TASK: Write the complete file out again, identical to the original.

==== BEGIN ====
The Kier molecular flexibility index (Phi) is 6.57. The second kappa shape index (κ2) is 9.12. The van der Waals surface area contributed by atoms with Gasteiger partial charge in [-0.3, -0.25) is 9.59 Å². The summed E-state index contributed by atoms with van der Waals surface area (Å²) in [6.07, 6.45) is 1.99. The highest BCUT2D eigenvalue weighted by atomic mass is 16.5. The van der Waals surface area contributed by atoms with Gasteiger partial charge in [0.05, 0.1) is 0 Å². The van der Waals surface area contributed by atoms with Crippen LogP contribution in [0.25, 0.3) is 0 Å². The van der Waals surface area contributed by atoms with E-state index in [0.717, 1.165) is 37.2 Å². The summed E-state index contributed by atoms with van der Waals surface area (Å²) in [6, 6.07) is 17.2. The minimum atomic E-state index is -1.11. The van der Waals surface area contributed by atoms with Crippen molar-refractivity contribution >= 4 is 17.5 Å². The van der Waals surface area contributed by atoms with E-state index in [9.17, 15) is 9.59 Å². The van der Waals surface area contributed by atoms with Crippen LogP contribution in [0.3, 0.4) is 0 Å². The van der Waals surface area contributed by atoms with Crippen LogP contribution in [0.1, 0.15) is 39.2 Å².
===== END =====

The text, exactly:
The Kier molecular flexibility index (Phi) is 6.57. The second kappa shape index (κ2) is 9.12. The van der Waals surface area contributed by atoms with Gasteiger partial charge in [-0.3, -0.25) is 9.59 Å². The summed E-state index contributed by atoms with van der Waals surface area (Å²) in [6.07, 6.45) is 1.99. The highest BCUT2D eigenvalue weighted by atomic mass is 16.5. The van der Waals surface area contributed by atoms with Gasteiger partial charge in [0.05, 0.1) is 0 Å². The van der Waals surface area contributed by atoms with Crippen LogP contribution in [0.25, 0.3) is 0 Å². The van der Waals surface area contributed by atoms with E-state index in [0.717, 1.165) is 37.2 Å². The summed E-state index contributed by atoms with van der Waals surface area (Å²) in [6, 6.07) is 17.2. The minimum atomic E-state index is -1.11. The van der Waals surface area contributed by atoms with Crippen molar-refractivity contribution >= 4 is 17.5 Å². The van der Waals surface area contributed by atoms with E-state index in [9.17, 15) is 9.59 Å². The van der Waals surface area contributed by atoms with Crippen LogP contribution in [0.3, 0.4) is 0 Å². The van der Waals surface area contributed by atoms with Crippen LogP contribution in [0.1, 0.15) is 39.2 Å².